Consumer Confidence

Fed Finds "The End Of The Road"

The big risk for the Fed has always been the market would “call their bluff”  be unwilling to buy into the “forward guidance.”  It is currently too soon to know for certain but reactions following yesterday’s announcement are not promising.

Key Events In The Coming Week

After last week's global data deluge which culminated with the worst US jobs reported in 6 years, looking at this week’s calendar we get the usual post-payrolls data lull, punctuated by Yellen's speech today which will be the last scheduled Fed statement before the June FOMC.

That Didn't Take Long: Fed's Brainard Goes Full Dove One Week After Yellen's Hawkstravaganza

Last Friday, stocks soared as Yellen dropped hawkish hints that The Fed would raise rates "because it was appropriate" implying everything is awesome. One week later - following a terrible Fed-narrative-imploding jobs print - Hillary Clinton-donor and Fed member Lael Brainard goes back to full dove-tard: BRAINARD: U.S. JOBS IN MAY REPORT SUGGESTS LABOR MKT HAS SLOWED, SEES BENEFITS TO FED WAITING FOR ADDITIONAL DATA. Nothing would surprise us less to see stock go green today on this dovish news - just as they did last Friday on hawkish sentiment. If (Fed speaks) THEN (Buy).

OECD Warns Of "Disorderly Housing Market Correction" In Canada

The OECD is ringing fresh alarm bells over the frothy nature of the Toronto and Vancouver housing markets and high levels of consumer debt. “In relation to household incomes, both house prices and household debt are high." But the loudest warning was the OECD's assessment of a “disorderly housing market correction,” notably in Toronto and Vancouver, as the biggest threat to Canada’s economy.“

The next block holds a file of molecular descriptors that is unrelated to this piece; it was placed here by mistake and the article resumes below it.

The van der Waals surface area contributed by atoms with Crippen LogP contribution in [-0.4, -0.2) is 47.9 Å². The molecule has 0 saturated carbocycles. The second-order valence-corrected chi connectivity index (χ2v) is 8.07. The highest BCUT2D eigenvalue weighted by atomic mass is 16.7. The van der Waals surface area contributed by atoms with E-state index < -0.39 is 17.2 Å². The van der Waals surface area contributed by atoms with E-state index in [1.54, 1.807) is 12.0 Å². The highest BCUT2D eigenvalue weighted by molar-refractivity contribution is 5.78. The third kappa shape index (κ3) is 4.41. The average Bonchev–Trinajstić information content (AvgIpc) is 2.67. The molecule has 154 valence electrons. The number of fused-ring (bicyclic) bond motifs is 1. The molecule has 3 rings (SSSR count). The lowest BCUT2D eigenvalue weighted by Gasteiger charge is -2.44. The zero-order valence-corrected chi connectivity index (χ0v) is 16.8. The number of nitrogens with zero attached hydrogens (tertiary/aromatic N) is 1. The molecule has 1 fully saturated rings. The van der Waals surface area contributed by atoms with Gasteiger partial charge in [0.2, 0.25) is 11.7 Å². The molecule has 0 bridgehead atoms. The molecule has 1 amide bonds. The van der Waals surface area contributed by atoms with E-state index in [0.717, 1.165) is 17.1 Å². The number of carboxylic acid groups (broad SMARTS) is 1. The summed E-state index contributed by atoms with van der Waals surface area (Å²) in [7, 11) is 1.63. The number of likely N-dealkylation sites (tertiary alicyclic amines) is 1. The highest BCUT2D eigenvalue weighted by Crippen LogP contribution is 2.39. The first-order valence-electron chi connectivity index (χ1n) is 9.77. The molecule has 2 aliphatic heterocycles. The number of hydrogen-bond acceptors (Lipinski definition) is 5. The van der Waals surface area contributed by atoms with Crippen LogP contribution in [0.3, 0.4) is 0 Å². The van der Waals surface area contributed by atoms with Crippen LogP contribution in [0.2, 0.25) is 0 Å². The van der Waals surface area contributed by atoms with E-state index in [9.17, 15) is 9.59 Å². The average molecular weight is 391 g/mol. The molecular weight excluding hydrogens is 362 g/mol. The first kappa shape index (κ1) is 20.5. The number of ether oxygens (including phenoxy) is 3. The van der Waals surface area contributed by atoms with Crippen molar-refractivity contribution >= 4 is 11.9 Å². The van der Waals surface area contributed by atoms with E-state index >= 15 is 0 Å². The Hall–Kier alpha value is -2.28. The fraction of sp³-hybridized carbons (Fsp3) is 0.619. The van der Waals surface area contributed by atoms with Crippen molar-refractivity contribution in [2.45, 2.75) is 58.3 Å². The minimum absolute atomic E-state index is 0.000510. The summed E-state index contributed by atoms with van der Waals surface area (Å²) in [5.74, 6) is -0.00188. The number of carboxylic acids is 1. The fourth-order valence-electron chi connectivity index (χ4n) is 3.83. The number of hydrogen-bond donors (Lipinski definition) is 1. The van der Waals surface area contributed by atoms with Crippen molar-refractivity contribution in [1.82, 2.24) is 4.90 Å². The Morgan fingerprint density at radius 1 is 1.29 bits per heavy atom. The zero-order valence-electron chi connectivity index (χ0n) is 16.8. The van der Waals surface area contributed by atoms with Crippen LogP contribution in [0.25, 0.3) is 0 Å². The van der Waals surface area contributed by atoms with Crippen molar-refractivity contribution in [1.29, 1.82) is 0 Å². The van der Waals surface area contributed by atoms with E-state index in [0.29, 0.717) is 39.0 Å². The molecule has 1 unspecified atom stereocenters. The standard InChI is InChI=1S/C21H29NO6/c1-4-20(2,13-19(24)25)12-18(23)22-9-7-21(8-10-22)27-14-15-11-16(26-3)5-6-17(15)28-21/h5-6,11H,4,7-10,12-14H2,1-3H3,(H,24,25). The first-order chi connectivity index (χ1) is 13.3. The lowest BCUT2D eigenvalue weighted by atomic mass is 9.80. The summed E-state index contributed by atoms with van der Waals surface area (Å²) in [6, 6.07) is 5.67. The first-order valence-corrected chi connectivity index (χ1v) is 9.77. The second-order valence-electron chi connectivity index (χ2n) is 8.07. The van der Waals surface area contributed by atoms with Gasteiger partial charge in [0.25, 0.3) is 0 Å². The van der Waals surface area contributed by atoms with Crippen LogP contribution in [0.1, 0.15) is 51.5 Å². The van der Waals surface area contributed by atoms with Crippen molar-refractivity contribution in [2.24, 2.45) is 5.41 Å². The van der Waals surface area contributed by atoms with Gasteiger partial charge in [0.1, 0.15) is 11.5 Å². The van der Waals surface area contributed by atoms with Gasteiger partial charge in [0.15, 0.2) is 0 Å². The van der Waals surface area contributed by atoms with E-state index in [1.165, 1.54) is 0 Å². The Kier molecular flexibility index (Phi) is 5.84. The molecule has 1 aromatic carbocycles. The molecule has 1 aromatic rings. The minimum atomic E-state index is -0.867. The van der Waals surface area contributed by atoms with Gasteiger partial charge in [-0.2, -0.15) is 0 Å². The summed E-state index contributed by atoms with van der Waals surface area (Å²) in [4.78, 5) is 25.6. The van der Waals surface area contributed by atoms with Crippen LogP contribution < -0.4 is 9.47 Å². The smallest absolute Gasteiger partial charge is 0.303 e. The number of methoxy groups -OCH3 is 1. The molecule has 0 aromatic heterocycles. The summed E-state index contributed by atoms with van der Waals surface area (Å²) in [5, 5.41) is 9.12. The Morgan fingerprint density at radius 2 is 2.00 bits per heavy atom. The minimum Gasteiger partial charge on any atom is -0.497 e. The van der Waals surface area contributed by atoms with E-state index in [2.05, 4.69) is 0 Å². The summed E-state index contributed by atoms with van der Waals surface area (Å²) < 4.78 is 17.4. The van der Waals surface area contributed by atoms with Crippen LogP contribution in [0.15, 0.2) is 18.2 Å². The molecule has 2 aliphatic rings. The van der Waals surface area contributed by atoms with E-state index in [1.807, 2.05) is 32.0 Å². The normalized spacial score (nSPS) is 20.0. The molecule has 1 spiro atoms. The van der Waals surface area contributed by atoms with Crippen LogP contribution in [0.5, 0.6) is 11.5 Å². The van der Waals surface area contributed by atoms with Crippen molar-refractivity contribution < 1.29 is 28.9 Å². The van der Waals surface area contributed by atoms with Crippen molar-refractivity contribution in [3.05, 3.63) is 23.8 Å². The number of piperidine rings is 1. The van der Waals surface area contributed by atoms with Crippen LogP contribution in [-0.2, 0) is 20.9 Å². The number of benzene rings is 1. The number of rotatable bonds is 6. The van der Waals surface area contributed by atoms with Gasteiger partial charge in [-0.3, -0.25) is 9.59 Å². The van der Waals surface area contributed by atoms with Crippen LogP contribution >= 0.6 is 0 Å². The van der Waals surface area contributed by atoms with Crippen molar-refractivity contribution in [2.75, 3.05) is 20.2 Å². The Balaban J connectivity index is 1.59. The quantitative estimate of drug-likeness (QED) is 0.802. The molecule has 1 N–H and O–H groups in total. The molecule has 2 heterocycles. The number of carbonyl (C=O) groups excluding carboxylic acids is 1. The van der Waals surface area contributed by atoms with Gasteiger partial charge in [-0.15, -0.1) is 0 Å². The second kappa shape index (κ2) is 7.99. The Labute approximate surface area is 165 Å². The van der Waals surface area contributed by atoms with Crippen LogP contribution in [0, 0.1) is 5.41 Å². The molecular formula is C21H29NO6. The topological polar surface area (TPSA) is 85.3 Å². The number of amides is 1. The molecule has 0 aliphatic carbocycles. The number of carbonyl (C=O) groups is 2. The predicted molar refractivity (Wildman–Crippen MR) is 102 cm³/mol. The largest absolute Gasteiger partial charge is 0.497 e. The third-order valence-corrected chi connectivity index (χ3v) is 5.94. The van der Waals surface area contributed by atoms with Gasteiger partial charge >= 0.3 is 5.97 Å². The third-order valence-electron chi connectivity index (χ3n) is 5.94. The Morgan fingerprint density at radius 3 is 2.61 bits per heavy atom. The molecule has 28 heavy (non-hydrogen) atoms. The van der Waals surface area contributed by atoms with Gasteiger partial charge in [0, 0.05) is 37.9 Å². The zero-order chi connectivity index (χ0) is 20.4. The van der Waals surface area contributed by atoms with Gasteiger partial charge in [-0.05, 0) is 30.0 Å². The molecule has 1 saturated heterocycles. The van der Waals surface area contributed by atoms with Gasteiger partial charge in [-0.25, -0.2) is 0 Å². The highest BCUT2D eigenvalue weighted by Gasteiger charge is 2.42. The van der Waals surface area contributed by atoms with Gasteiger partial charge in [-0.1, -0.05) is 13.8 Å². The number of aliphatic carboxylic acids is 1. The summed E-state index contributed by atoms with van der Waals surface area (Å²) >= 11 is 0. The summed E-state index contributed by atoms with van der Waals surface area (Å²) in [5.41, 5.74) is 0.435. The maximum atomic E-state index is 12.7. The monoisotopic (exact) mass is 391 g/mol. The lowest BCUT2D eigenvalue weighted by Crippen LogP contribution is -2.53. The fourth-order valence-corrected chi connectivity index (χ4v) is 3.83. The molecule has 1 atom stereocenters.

Global Stocks, US Futures Slide On Mediocre Manufacturing Data, Yen Surge

Following the latest set of global economic news, most notably a mediocre set of Chinese Official and Caixin PMIs, coupled with a mix of lackluster European manufacturing reports and an abysmal Japanese PMI, European, Asian stocks and U.S. stock index futures have continued yesterday's losses. Oil slips for 4th day, heading for the longest run of declines since April, as OPEC ministers gather in Vienna ahead of a meeting on Thursday to discuss production policy. The biggest winner was the Yen, rising 1%, with the USDJPY tumbling overnight and pushing both the Nikkei 1.6% lower and weighing on US futures.

Consumer Confidence Plunges To 10-Month Lows As Job 'Hope' Fades

The Conference Board's consumer confidence measure has hovered around the 95 level for the last 6 months (as gas prices dipped and ripped, as stock prices dipped and ripped, and as political chaos reigned). This 'stability' is in stark contrast to other surveys of confidence such as Bloomberg's and Gallup's which are both at multi-month lows... until today. Consumer Confidence plunged to 92.6 (missing expectations of 96.1 by the most since November). May's dismal print (a 3 sigma miss) is below the lowest of 68 economist estimates as expectations slipped modestly but Present Situation tumbled with optimism on jobs sliding to 6-month lows.

Futures Flat, Gold Rises On Weaker Dollar As Traders Focus On OPEC, Payrolls